We provide sharp estimates for the asymptotic best approximation of the $n$-dimensional Euclidean unit ball by polytopes under a notion of intrinsic volume deviation. In the case of arbitrarily positioned polytopes, we generalize results on the symmetric volume difference and surface area deviation from papers of Hoehner, Ludwig, Kur, Sch\"utt and Werner. As a corollary, we show that in the case of the Euclidean ball, the random polytopes from papers of Affentranger, B\"or\"oczky, Fodor, Hug and Reitzner are optimal in high dimensions, up to an error term of the order $O(n^{-1}\ln n)$. We also introduce a notion of ``distance'' between convex bodies that is induced by the Wills functional, and we use it to derive asymptotically sharp bounds for approximating the ball. Interestingly, it turns out that there is a polytope which is best-approximating for the ball with respect to all intrinsic volumes simultaneously, up to absolute constants. Finally, we provide asymptotic formulas for best-approximation of smooth convex bodies by polytopes under a notion of dual volume deviation. This is joint work with Florian Besau (TU Wien) and Gil Kur (MIT).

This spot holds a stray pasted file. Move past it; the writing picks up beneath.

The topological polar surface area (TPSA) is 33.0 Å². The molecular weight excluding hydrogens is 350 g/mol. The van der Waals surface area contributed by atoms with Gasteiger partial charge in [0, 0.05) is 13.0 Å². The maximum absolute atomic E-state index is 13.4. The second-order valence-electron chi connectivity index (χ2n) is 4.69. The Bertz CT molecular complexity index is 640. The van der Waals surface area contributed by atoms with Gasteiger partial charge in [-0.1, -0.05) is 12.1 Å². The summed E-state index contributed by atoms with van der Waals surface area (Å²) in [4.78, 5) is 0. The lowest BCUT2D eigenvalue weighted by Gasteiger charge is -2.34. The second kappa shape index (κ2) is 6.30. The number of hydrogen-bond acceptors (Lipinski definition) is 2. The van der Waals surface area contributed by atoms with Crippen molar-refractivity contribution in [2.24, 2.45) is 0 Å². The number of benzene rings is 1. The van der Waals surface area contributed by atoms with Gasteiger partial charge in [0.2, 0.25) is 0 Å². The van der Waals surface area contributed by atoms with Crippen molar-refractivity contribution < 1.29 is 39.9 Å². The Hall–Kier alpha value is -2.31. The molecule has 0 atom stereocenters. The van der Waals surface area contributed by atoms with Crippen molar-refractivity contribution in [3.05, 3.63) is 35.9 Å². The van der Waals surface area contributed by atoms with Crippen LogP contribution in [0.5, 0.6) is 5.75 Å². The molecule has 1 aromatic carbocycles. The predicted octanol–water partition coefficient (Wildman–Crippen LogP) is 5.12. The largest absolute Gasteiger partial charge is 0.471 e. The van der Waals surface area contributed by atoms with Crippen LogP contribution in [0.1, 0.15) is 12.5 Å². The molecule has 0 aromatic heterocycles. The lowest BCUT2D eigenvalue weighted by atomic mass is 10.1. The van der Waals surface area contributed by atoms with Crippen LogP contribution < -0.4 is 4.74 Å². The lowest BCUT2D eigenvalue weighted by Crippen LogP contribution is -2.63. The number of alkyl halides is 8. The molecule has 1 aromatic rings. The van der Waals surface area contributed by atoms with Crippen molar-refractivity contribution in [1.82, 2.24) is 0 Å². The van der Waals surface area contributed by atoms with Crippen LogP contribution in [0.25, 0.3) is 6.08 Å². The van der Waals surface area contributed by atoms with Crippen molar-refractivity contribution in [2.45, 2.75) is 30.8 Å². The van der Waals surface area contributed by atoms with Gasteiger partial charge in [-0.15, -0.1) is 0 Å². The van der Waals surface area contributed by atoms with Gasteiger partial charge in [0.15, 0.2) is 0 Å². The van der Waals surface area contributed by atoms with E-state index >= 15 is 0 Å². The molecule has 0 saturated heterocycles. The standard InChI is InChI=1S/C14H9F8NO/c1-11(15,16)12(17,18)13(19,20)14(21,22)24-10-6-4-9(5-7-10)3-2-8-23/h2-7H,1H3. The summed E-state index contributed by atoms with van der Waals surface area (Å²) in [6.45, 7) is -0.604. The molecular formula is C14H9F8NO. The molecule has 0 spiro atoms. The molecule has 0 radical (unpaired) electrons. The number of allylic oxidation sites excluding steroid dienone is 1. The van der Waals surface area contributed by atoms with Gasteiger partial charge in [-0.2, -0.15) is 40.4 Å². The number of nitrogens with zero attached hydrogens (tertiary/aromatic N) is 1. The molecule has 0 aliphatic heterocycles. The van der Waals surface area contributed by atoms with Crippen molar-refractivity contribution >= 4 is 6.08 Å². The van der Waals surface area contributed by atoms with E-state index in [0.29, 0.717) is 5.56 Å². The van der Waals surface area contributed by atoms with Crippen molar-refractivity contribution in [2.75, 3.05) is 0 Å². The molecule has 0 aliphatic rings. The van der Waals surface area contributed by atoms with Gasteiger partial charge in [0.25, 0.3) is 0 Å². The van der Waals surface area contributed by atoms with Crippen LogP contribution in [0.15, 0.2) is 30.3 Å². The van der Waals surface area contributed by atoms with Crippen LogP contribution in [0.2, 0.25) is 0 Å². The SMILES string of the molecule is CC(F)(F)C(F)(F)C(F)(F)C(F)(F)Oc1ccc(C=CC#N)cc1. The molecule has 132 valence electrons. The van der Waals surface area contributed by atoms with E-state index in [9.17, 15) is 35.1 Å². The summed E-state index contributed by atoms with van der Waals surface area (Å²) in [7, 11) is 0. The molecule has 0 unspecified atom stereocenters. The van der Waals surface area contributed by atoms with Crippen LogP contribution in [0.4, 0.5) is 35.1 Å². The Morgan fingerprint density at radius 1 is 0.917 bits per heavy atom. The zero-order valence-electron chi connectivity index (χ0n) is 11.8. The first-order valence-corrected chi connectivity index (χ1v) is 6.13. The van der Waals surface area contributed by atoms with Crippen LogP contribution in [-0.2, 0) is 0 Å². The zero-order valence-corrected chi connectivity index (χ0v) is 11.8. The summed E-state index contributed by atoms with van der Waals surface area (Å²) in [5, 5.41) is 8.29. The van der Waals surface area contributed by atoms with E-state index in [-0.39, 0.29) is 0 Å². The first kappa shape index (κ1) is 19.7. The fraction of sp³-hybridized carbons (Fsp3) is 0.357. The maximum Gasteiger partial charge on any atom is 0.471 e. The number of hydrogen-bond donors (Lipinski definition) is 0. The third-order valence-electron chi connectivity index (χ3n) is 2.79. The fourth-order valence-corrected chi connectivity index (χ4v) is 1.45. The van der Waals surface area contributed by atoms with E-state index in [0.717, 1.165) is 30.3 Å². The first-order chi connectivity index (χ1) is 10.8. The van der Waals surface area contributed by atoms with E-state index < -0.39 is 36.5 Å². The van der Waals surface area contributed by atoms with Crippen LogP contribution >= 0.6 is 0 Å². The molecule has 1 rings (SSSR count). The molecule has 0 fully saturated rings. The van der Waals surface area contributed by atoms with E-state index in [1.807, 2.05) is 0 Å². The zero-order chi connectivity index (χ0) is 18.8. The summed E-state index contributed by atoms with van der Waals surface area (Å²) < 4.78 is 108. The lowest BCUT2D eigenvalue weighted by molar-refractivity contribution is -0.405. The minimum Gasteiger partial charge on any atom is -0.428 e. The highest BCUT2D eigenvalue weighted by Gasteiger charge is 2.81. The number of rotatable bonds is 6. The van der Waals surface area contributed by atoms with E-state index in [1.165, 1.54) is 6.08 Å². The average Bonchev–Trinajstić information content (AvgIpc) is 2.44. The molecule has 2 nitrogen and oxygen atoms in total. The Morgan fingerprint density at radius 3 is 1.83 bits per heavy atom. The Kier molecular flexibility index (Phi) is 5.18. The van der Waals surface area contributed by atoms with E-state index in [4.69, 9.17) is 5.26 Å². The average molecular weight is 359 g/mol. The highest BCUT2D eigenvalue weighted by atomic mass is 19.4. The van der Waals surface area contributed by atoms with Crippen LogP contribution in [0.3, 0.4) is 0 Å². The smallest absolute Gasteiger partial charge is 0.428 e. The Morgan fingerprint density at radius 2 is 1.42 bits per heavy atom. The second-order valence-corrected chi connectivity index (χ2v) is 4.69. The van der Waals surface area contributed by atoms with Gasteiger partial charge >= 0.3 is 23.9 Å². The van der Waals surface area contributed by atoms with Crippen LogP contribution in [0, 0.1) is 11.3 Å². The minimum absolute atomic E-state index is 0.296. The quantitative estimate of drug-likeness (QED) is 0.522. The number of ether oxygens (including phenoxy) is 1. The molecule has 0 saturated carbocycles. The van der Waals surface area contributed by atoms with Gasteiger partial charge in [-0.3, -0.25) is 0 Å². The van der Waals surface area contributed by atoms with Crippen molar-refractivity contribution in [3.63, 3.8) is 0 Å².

**Tuesday, February 19, 2019**

Svetlana Tlupova, Farmingdale State College

*Computing Nearly Singular Integrals for 3D Stokes Equations*

The importance of boundary integral equations in Stokes flow models is well recognized. To develop robust numerical methods, it is imperative to address one of the main challenges arising in the solution, namely, evaluating the integrals accurately for points near the boundary, e.g., when two interfaces are close together. This is the most difficult case and remains a challenge today, despite significant efforts in recent years to construct accurate solutions. We have developed a numerical method for computing such integrals with high accuracy both on and near the surface. The accurate solution is obtained by regularizing the kernels and adding analytically derived correction terms to eliminate the largest error. This is joint work with Professor J.T. Beale of Duke University.

**Tuesday, January 22, 2019**

Ali Uncu, Research Institute for Symbolic Computation, Johannes Kepler University Linz

*Polynomial Identities that Imply Capparelli's Partition Theorems and more*